Read More About Ankle Arthritis

Ankle Instability

The ankle is susceptible to injury. It is the most injured joint in sports and accounts for 10-30% of all sports injuries. A sprain (aka twisting the ankle) is when one or more of the ligaments is stretched or torn. Pain, swelling, and bruising are common. Sprains are classified into grades 1, 2, or 3 based upon the severity of the injury. Simple tasks like stepping off the curb or sports can lead to ankle sprains. Ligaments stabilize the ankle joint and when sprained can lead to ankle instability. When acute ankle sprains are not identified, treated, and allowed to heal chronic…

Read More About Ankle Instability

Ankle Tendon Tear

Have you been told you have an ankle tendon tear and need surgery? Do you really need this procedure or will less invasive injections do the trick? Let’s review ankle tendon surgery and who needs it and who doesn’t. The ankle has many tendons that come from leg muscles. They help stabilize the ankle and move the foot up, down, left, and right. The ankle tendons include: Peroneal FHL (Flexor Hallicus Longus) Tibialis Posterior FDL (Flexor Digitorum Longus) Tibialis Anterior Achilles These can be torn in trauma or due to wear and tear.

Read More About Ankle Tendon Tear

EDS in Children

Ehlers-Danlos Syndrome (EDS) refers to a group of disorders that affect the body’s connective tissue including skin, tendons, and ligaments. It is a hereditary disorder which means you are born with it. EDS has many different signs and symptoms which can vary significantly from patient to patient. It most commonly affects the skin, joints, and blood vessels. The estimated prevalence for all EDS varies between 1/10,000 and 1/25,000. The three most common types of EDS are: Hypermobile, Classic, and Vascular. We have used these skills and knowledge to treat the loose ligaments commonly found in EDS in children. Treatment options include bone marrow concentrate (BMC) and PRP.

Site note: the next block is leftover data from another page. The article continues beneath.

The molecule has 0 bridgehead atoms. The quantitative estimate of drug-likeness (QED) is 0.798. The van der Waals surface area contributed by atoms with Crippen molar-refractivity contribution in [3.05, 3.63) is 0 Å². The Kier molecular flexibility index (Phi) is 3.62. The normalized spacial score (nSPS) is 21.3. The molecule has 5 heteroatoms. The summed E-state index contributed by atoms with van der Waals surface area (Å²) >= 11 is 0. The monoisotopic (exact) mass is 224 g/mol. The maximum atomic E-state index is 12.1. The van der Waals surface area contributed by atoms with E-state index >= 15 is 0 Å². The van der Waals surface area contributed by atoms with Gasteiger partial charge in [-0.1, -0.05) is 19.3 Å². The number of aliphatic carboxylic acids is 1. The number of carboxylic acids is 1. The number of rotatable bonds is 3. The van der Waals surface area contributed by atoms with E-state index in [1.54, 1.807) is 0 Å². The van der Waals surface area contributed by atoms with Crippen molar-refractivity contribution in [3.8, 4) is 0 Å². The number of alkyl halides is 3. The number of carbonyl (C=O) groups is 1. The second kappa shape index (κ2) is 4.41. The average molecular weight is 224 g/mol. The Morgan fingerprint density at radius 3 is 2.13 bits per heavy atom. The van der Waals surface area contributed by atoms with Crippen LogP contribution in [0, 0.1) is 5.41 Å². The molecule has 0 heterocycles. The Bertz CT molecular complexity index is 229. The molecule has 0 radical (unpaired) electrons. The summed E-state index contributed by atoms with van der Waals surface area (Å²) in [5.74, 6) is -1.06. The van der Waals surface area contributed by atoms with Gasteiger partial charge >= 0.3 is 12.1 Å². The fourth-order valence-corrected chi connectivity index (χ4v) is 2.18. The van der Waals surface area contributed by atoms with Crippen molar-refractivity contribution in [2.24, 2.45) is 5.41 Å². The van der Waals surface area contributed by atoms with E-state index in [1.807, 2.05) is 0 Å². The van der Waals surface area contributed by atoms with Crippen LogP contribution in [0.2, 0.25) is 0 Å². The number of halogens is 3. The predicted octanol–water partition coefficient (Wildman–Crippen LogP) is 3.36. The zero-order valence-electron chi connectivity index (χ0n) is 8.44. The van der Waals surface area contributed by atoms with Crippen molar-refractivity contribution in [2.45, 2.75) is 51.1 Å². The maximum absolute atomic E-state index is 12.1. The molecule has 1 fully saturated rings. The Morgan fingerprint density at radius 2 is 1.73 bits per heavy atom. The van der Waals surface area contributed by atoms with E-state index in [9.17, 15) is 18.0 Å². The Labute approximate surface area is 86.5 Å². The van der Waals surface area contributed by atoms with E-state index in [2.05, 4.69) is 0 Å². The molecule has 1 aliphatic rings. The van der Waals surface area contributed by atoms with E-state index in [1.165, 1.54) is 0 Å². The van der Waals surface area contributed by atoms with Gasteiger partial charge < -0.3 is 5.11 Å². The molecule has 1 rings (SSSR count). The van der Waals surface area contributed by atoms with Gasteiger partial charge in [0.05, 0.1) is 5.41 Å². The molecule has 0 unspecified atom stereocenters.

Read More About EDS in Children

Ehlers-Danlos Syndrome (EDS)

Disorders that affect and weaken the connective tissues such as tendons and ligaments. It is a hereditary disorder which means you are born with it.  EDS has many different signs and symptoms which can vary significantly depending upon the type of EDS and its severity.   It most commonly affects the skin, joints, and blood vessels.  Joints are typically hypermobile with excessive joint range of motion because of a defect in collagen formation. In most cases Ehlers-Danlos syndrome is inherited. That is to say that you are born with it. The two main ways EDS is inherited are: autosomal dominant inheritance and autosomal recessive inheritance…

Read More About Ehlers-Danlos Syndrome (EDS)

Sprained Ankle

Your ankle is comprised of bones held together by a bunch of ligaments. These ligaments end up getting damaged when you sprain or roll your ankle. Common causes are trauma or injury related, such as twisting your ankle.

Read More About Sprained Ankle

Tarsal Tunnel Syndrome (TTS)

Carpal tunnel syndrome is compression of the median nerve at the level of the wrist with resultant hand and wrist pain. Tarsal tunnel syndrome (TTS) is the equivalent in the ankle. What is Tarsal Tunnel Syndrome (TTS)? Also called tibial neuralgia, TTS is compression of the tibial nerve as it passes through the tarsal tunnel at the ankle. The tarsal tunnel is located behind the medial malleolus, the bump on the inside of the ankle.